Medical record review for personal injury cases also involve reviewing the relevant medical codes related to the injury. What are personal injury medical codes found in the medical bills? How are they significant in a personal injury case?
The ICD (International Classification of Disease) codes are used to classify injuries, diseases and causes of death. These codes are required on every medical claim submitted to health insurers and help insurers understand why the treatment was medically necessary. Among the approximately 70,000 codes, there are many which relate to personal injuries. Personal injury ICD codes are very important because the payers utilize these to assess the value of the claims. So, it follows that to receive the maximum possible settlement offer or compensation from the insurance company, personal injury ICD codes must be included in the demand letters.
Both plaintiff and defense attorneys rely on medical review services to prove/defend claims for medical expenses in personal injury lawsuits.
- Plaintiff attorneys strive to establish the fairness of the plaintiff’s claim
- Defense attorneys try to reduce an award of damages by challenging the fairness of the medical bills or claim
Plaintiffs in a personal injury case may be able to recover the medical bills if they are found to be “reasonable” and incurred for “necessary” treatment. The testimony of a treating physician can help establish necessity. To show that the medical bills are reasonable, you may need the opinion or proof provided by a professional medical billing expert. There are some jurisdictions wherein paid medical bills are considered reasonable whereas some other jurisdictions demand expert evidence to prove that the claim is reasonable even if the insurer has fully or partly paid the bill.
On the defense side, attorneys strive to minimize verdicts for damages. Medical chart review helps identify inflated, unreasonable, and mistaken medical billings. A thorough analysis brings to light billing errors such as billing for services that were not performed; double billing or billing twice for the same service; typos; upcoding or entering a medical code for a more expensive service or procedure than the one which was provided; drugs or devices that had already been billed but were not dispensed; and unbundled charges i.e. charging separate fees for services provided at the same time and should have been billed under a single code. The medical review team includes medical billing experts who can identify whether the medical bills are unreasonable, i.e. they exceed the “usual,” “customary,” and “reasonable” rate for the billed service.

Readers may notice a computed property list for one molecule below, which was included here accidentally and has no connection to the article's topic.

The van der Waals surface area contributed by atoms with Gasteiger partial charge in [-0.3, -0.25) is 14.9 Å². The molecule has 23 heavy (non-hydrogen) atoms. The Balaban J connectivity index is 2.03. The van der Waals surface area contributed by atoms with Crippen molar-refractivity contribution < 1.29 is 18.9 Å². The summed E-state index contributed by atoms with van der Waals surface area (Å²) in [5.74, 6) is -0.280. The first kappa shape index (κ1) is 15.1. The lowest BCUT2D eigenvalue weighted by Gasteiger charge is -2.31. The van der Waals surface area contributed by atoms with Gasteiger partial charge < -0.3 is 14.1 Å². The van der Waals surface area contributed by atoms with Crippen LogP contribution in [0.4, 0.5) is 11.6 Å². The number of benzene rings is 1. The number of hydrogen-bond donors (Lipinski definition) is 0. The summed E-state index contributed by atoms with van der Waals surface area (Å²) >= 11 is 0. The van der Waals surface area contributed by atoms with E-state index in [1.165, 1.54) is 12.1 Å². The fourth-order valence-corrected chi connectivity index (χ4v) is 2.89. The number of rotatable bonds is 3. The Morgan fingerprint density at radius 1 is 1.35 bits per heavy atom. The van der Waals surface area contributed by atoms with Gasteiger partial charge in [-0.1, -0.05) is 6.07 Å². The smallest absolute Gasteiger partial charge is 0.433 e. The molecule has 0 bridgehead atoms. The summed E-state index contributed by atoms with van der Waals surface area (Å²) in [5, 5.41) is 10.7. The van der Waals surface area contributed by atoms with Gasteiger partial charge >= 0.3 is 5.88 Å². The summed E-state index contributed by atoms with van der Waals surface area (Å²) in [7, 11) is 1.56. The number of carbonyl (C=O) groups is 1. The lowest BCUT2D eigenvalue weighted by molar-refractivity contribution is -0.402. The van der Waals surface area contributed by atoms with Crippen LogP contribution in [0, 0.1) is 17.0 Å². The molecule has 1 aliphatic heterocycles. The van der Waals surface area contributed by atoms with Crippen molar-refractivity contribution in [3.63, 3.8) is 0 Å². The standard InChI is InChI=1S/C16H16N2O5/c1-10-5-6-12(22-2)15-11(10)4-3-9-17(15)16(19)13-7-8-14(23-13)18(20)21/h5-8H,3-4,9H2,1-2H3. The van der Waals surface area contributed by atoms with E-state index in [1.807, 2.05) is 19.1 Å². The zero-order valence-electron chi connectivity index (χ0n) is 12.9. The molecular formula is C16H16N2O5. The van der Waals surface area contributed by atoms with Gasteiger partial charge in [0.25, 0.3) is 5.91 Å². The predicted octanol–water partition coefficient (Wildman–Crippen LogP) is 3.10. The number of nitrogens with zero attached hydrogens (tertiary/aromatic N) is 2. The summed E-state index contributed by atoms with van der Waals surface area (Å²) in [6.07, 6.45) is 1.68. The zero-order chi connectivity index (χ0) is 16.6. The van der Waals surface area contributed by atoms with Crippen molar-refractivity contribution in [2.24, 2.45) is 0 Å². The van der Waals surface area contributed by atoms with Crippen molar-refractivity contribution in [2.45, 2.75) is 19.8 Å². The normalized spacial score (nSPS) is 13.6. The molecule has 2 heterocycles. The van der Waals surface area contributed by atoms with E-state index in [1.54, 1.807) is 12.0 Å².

- The charge is not the “usual” one if the bill reflects a higher charge than what the same physician recently charged other patients for the same procedure.
- The charge is not “customary” if the bill shows a price higher than what is charged by other providers for the same services in the same geographic area.
- A bill that is either unusual or not customary is not “reasonable” unless it is justified by some special circumstance.
e-codes for Injury Documentation
E-codes or external cause of injury codes are to be used when a patient presents to a healthcare provider with an injury. They describe the who, what, where, why, and how related to an injury event. These codes categorize injuries according to
- Intent – whether unintentional, assault/homicide, suicide, or undetermined
- Place of occurrence
- Mechanism – such as motor vehicle, fall, poisoning)
- Activity – walking, running etc.
e-codes are to be used when a diagnostic code indicates an injury. To ensure accurate and complete e-code data, the medical documentation must also be accurate and complete. For hospitals and other healthcare providers, e-codes help ensure timely insurance reimbursement. If e-codes are missing, as revealed during a medical chart review, payers may ask for additional information regarding the injury. Missing codes could delay reimbursement until the payer can determine whether there is another party responsible for the injury and resultant claim. The entire insurance reimbursement process becomes more efficient and simpler if the insurer is given accurate details such as where the patient was, what he/she was doing, and what caused the injury via e-codes.
An expert medical review team performs a detailed review of the medical records that would reveal inflated billing. They can determine whether the charges were assessed for medical services that were never provided or for medical equipment/drugs that were never dispensed. They can easily understand the medical coding systems that are used in medical billing. They compare the various services that are documented in the medical records to the medical codes that describe those services, and determine whether upcoding or unbundling led to an inflated medical bill.
The expert review team determines the usual, customary, and reasonable charges for services in a particular geographic area on the basis of databases and their own research. These databases contain valuable information regarding customary charges for various medical services. Typically, the charge for a medical service that is beyond a reasonable range of charges for that service is considered unreasonable.
Plaintiff as well as defense attorneys handling personal injury cases can benefit from an objective review of medical records and medical bills. It helps them understand whether the personal injury claim is reasonable or unreasonable. Medical review services can help plaintiff and defense lawyers present a successful case.